Online map shows which French cities may be submerged by sea in future
The tool calculates the effects of climate change on the environment and shows areas of cities such as Calais, Dunkirk, Bordeaux and Nice under water
In 2016, the last significant flood in Paris, the river floodwater reached a high of 6.1m. This type of flooding could become more common in future if global temperature increases are not limited, climate scientists warn Pic: Ekaterina Pokrovsky / Shutterstock
An online interactive map shows how the world could be affected by climate change and rising sea levels in the coming centuries, with cities in France such as Calais, Dunkirk and Bordeaux impacted, as well as the French Riviera in the southeast.
The map has been created by Climate Central, a news organisation that analyses and reports on climate science. It is based on peer-reviewed scientific papers and uses large datasets to create the projections.
It features various options for assessing the impact of climate change, including being able to see how water levels will rise if global temperatures are kept to an increase of just 1.5C since pre-industrial levels, compared to an increase of 4C.
You can view the interactive map here. You can click 'choose map' to select a map calibrated by temperature levels so as to see the effects of a certain rise in temperature above pre-industrial levels by 2100, or 'warming choices' for outcomes hundreds of years from now if the temperature rise is at a certain level.
The 2015 Paris Agreement, a legally binding international treaty that France is a signatory of, has set the target of limiting global warming to 2C, and preferably 1.5C, above pre-industrial levels.
Climate Central’s warming choices map shows several districts of Bordeaux falling under sea levels if temperatures increase by 3C above pre-industrial levels in the very long-term. The Place des Quinconces, for example, would be almost largely submerged.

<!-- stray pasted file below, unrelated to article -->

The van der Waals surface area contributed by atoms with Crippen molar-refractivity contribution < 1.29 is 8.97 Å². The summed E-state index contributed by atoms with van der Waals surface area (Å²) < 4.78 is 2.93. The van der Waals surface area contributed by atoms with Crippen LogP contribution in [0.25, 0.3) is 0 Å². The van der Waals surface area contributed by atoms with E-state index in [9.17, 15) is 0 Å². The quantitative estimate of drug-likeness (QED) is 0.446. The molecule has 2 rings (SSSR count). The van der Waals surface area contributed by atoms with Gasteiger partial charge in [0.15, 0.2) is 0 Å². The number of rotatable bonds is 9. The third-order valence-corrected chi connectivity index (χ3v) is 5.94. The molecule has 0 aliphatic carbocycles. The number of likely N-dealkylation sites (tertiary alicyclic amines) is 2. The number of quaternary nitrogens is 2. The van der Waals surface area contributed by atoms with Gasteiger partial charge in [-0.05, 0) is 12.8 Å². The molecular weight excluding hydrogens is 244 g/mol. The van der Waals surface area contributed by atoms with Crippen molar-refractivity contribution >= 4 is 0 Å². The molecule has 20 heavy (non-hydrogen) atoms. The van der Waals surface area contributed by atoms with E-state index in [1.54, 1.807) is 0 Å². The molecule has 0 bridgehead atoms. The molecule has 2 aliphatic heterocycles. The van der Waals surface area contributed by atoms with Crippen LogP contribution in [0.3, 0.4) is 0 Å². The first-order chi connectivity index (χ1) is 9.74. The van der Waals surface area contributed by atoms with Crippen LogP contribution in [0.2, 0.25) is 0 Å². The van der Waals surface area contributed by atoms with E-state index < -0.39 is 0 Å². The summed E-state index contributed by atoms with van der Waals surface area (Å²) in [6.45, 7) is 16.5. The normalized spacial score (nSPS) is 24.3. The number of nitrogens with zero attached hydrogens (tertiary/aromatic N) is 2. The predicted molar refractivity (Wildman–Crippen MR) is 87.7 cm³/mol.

Further south, Anglet (Nouvelle-Aquitaine) would also be partially submerged, with the Cavaliers beach falling under water.
The Côte d'Azur would also be hard hit, with the city’s airport shown, surprisingly, as partly submerged in the long-term future, even at 1C (less than today, which is 1.1C) and almost entirely covered at 2C.
Other popular towns and cities in the area, such as Cannes and Antibes and the principality of Monaco will also be impacted by rising sea levels.
In the north, virtually all of Calais and Dunkirk will fall under the sea even with temperatures increasing by just 1.5C above pre-industrial levels, the maps show.
The timeframe for when these dramatic changes could take place remains vague, with Climate Central saying that “diverse research indicates that these sea levels could be realised between 200 and 2,000 years from now.”
Benjamin Strauss, president and CEO of Climate Central, has recently co-authored a paper titled 'Unprecedented threats to cities from multi-century sea level rise’.
He said that if the earth warms by just half a degree more, 200 million more people globally will be affected by floods, with Asia the most affected.
“The current concentration of CO2 is more than 50% greater than it was in 1800, and the average temperature of the Earth has increased by 1.1C.”
“This is enough to raise the sea level by almost two metres, whether it takes two centuries or ten centuries,” he said.
The Climate Central map also allows users to see how countries will be affected by looking at sea level changes. For example, an increase of two metres in sea levels would see large swatches of France’s west coast around La Rochelle underwater.
Mr Strauss’ new paper, published in the form of an accepted manuscript on October 11, comes just ahead of COP26, the United Nations’ climate change conference, which will be held in Glasgow (UK) between October 31 and November 12.